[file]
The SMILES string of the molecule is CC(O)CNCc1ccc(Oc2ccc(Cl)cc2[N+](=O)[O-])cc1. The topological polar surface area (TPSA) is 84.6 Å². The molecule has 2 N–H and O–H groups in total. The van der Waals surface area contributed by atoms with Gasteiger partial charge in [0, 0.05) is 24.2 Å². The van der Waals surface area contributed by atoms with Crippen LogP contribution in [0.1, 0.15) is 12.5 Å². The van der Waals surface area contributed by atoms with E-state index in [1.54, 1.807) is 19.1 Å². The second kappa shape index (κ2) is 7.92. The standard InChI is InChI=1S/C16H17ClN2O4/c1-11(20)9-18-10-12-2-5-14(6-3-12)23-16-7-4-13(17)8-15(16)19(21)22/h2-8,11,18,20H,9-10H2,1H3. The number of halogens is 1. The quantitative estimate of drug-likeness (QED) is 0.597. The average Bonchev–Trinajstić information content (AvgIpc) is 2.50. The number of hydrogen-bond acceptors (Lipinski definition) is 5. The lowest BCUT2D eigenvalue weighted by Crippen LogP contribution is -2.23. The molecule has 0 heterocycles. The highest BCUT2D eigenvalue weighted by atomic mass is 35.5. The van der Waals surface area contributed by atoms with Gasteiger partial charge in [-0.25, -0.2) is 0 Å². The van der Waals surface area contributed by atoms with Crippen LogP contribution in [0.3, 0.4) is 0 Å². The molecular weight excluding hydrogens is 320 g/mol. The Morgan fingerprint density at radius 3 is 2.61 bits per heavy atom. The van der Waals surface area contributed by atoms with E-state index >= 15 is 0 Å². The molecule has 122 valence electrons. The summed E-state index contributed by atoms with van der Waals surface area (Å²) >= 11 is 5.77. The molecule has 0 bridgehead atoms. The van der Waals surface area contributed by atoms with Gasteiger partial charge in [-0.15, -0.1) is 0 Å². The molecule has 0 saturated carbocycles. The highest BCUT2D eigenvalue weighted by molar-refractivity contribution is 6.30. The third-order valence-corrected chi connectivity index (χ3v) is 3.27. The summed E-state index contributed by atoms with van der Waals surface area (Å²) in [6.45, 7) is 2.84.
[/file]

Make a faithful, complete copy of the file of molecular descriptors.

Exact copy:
The SMILES string of the molecule is CC(O)CNCc1ccc(Oc2ccc(Cl)cc2[N+](=O)[O-])cc1. The topological polar surface area (TPSA) is 84.6 Å². The molecule has 2 N–H and O–H groups in total. The van der Waals surface area contributed by atoms with Gasteiger partial charge in [0, 0.05) is 24.2 Å². The van der Waals surface area contributed by atoms with Crippen LogP contribution in [0.1, 0.15) is 12.5 Å². The van der Waals surface area contributed by atoms with E-state index in [1.54, 1.807) is 19.1 Å². The second kappa shape index (κ2) is 7.92. The standard InChI is InChI=1S/C16H17ClN2O4/c1-11(20)9-18-10-12-2-5-14(6-3-12)23-16-7-4-13(17)8-15(16)19(21)22/h2-8,11,18,20H,9-10H2,1H3. The number of halogens is 1. The quantitative estimate of drug-likeness (QED) is 0.597. The average Bonchev–Trinajstić information content (AvgIpc) is 2.50. The number of hydrogen-bond acceptors (Lipinski definition) is 5. The lowest BCUT2D eigenvalue weighted by Crippen LogP contribution is -2.23. The molecule has 0 heterocycles. The highest BCUT2D eigenvalue weighted by atomic mass is 35.5. The van der Waals surface area contributed by atoms with Gasteiger partial charge in [-0.25, -0.2) is 0 Å². The van der Waals surface area contributed by atoms with Crippen LogP contribution in [0.3, 0.4) is 0 Å². The molecular weight excluding hydrogens is 320 g/mol. The Morgan fingerprint density at radius 3 is 2.61 bits per heavy atom. The van der Waals surface area contributed by atoms with E-state index >= 15 is 0 Å². The molecule has 122 valence electrons. The summed E-state index contributed by atoms with van der Waals surface area (Å²) >= 11 is 5.77. The molecule has 0 bridgehead atoms. The van der Waals surface area contributed by atoms with Gasteiger partial charge in [-0.15, -0.1) is 0 Å². The molecule has 0 saturated carbocycles. The highest BCUT2D eigenvalue weighted by molar-refractivity contribution is 6.30. The third-order valence-corrected chi connectivity index (χ3v) is 3.27. The summed E-state index contributed by atoms with van der Waals surface area (Å²) in [6.45, 7) is 2.84.